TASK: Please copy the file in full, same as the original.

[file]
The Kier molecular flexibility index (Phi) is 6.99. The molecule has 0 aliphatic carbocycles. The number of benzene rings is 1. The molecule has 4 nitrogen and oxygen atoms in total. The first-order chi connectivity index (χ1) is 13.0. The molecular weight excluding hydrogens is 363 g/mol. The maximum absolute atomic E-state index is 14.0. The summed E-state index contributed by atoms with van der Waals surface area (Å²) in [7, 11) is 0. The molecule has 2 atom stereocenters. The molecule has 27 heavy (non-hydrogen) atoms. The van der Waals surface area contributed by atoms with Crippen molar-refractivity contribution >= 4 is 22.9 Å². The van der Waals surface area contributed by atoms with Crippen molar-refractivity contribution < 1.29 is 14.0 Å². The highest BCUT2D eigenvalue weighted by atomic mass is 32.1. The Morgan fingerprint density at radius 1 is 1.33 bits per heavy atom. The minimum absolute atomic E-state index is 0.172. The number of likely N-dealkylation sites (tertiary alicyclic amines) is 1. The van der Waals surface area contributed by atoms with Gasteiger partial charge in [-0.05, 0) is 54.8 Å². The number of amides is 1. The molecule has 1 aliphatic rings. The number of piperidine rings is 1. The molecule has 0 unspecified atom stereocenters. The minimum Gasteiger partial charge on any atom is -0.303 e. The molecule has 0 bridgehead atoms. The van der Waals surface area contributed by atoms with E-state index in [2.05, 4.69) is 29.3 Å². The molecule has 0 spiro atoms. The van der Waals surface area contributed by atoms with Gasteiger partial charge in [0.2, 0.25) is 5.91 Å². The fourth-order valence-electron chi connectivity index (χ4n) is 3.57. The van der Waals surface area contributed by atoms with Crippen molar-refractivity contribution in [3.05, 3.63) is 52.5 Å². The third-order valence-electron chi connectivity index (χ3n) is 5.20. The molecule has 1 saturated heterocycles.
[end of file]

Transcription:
The Kier molecular flexibility index (Phi) is 6.99. The molecule has 0 aliphatic carbocycles. The number of benzene rings is 1. The molecule has 4 nitrogen and oxygen atoms in total. The first-order chi connectivity index (χ1) is 13.0. The molecular weight excluding hydrogens is 363 g/mol. The maximum absolute atomic E-state index is 14.0. The summed E-state index contributed by atoms with van der Waals surface area (Å²) in [7, 11) is 0. The molecule has 2 atom stereocenters. The molecule has 27 heavy (non-hydrogen) atoms. The van der Waals surface area contributed by atoms with Crippen molar-refractivity contribution >= 4 is 22.9 Å². The van der Waals surface area contributed by atoms with Crippen molar-refractivity contribution < 1.29 is 14.0 Å². The highest BCUT2D eigenvalue weighted by atomic mass is 32.1. The Morgan fingerprint density at radius 1 is 1.33 bits per heavy atom. The minimum absolute atomic E-state index is 0.172. The number of likely N-dealkylation sites (tertiary alicyclic amines) is 1. The van der Waals surface area contributed by atoms with Gasteiger partial charge in [-0.05, 0) is 54.8 Å². The number of amides is 1. The molecule has 1 aliphatic rings. The number of piperidine rings is 1. The molecule has 0 unspecified atom stereocenters. The minimum Gasteiger partial charge on any atom is -0.303 e. The molecule has 0 bridgehead atoms. The van der Waals surface area contributed by atoms with E-state index in [2.05, 4.69) is 29.3 Å². The molecule has 0 spiro atoms. The van der Waals surface area contributed by atoms with Gasteiger partial charge in [0.2, 0.25) is 5.91 Å². The fourth-order valence-electron chi connectivity index (χ4n) is 3.57. The van der Waals surface area contributed by atoms with Crippen molar-refractivity contribution in [3.05, 3.63) is 52.5 Å². The third-order valence-electron chi connectivity index (χ3n) is 5.20. The molecule has 1 saturated heterocycles.